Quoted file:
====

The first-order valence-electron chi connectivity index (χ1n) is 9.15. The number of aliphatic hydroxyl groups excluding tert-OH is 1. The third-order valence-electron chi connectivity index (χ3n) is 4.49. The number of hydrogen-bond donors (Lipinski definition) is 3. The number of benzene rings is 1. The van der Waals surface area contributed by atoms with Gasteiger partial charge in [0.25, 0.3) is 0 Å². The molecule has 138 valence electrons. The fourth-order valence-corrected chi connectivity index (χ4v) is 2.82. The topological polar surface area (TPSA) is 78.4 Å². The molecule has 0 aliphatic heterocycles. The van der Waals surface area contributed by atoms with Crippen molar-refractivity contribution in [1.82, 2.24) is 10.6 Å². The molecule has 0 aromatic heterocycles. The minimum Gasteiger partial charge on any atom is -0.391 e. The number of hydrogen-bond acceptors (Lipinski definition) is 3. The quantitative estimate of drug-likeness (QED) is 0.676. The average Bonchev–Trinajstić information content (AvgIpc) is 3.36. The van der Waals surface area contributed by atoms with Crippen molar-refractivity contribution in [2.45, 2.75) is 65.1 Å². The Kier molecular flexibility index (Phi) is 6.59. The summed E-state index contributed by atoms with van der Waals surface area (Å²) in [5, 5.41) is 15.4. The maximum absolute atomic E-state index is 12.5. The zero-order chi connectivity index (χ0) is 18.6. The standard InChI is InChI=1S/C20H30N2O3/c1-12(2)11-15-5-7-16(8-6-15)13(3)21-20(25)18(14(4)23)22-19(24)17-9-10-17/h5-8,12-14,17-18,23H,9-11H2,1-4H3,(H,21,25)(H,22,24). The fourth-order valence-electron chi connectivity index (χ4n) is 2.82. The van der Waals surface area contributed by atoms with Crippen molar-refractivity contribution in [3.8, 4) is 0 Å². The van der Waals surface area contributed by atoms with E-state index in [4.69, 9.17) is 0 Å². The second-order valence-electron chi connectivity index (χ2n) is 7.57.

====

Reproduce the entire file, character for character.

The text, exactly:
The first-order valence-electron chi connectivity index (χ1n) is 9.15. The number of aliphatic hydroxyl groups excluding tert-OH is 1. The third-order valence-electron chi connectivity index (χ3n) is 4.49. The number of hydrogen-bond donors (Lipinski definition) is 3. The number of benzene rings is 1. The van der Waals surface area contributed by atoms with Gasteiger partial charge in [0.25, 0.3) is 0 Å². The molecule has 138 valence electrons. The fourth-order valence-corrected chi connectivity index (χ4v) is 2.82. The topological polar surface area (TPSA) is 78.4 Å². The molecule has 0 aliphatic heterocycles. The van der Waals surface area contributed by atoms with Crippen molar-refractivity contribution in [1.82, 2.24) is 10.6 Å². The molecule has 0 aromatic heterocycles. The minimum Gasteiger partial charge on any atom is -0.391 e. The number of hydrogen-bond acceptors (Lipinski definition) is 3. The quantitative estimate of drug-likeness (QED) is 0.676. The average Bonchev–Trinajstić information content (AvgIpc) is 3.36. The van der Waals surface area contributed by atoms with Crippen molar-refractivity contribution in [2.45, 2.75) is 65.1 Å². The Kier molecular flexibility index (Phi) is 6.59. The summed E-state index contributed by atoms with van der Waals surface area (Å²) in [5, 5.41) is 15.4. The maximum absolute atomic E-state index is 12.5. The zero-order chi connectivity index (χ0) is 18.6. The standard InChI is InChI=1S/C20H30N2O3/c1-12(2)11-15-5-7-16(8-6-15)13(3)21-20(25)18(14(4)23)22-19(24)17-9-10-17/h5-8,12-14,17-18,23H,9-11H2,1-4H3,(H,21,25)(H,22,24). The fourth-order valence-electron chi connectivity index (χ4n) is 2.82. The van der Waals surface area contributed by atoms with Crippen molar-refractivity contribution in [3.8, 4) is 0 Å². The van der Waals surface area contributed by atoms with E-state index in [4.69, 9.17) is 0 Å². The second-order valence-electron chi connectivity index (χ2n) is 7.57.